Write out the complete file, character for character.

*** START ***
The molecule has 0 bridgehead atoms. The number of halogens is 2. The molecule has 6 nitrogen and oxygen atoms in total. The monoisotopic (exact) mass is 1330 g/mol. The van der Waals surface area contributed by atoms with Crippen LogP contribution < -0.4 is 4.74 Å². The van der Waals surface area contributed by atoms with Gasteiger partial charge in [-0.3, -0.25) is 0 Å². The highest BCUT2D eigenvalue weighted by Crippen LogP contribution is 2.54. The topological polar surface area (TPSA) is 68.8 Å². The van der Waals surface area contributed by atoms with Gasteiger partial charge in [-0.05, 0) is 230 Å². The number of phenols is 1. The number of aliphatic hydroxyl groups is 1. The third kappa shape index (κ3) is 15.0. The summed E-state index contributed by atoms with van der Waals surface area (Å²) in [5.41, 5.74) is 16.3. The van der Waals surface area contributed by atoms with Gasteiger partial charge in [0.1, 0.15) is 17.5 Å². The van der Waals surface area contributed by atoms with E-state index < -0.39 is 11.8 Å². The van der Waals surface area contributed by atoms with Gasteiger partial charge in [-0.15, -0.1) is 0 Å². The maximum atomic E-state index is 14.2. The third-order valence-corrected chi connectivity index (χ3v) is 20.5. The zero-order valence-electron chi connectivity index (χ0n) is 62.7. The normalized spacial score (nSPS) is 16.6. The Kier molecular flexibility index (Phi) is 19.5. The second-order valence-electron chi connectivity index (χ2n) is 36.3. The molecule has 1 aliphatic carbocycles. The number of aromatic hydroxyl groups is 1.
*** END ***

The molecule has 0 bridgehead atoms. The number of halogens is 2. The molecule has 6 nitrogen and oxygen atoms in total. The monoisotopic (exact) mass is 1330 g/mol. The van der Waals surface area contributed by atoms with Crippen LogP contribution < -0.4 is 4.74 Å². The van der Waals surface area contributed by atoms with Gasteiger partial charge in [-0.3, -0.25) is 0 Å². The highest BCUT2D eigenvalue weighted by Crippen LogP contribution is 2.54. The topological polar surface area (TPSA) is 68.8 Å². The van der Waals surface area contributed by atoms with Gasteiger partial charge in [-0.05, 0) is 230 Å². The number of phenols is 1. The number of aliphatic hydroxyl groups is 1. The third kappa shape index (κ3) is 15.0. The summed E-state index contributed by atoms with van der Waals surface area (Å²) in [5.41, 5.74) is 16.3. The van der Waals surface area contributed by atoms with Gasteiger partial charge in [0.1, 0.15) is 17.5 Å². The van der Waals surface area contributed by atoms with E-state index < -0.39 is 11.8 Å². The van der Waals surface area contributed by atoms with Gasteiger partial charge in [-0.15, -0.1) is 0 Å². The maximum atomic E-state index is 14.2. The third-order valence-corrected chi connectivity index (χ3v) is 20.5. The zero-order valence-electron chi connectivity index (χ0n) is 62.7. The normalized spacial score (nSPS) is 16.6. The Kier molecular flexibility index (Phi) is 19.5. The second-order valence-electron chi connectivity index (χ2n) is 36.3. The molecule has 1 aliphatic carbocycles. The number of aromatic hydroxyl groups is 1.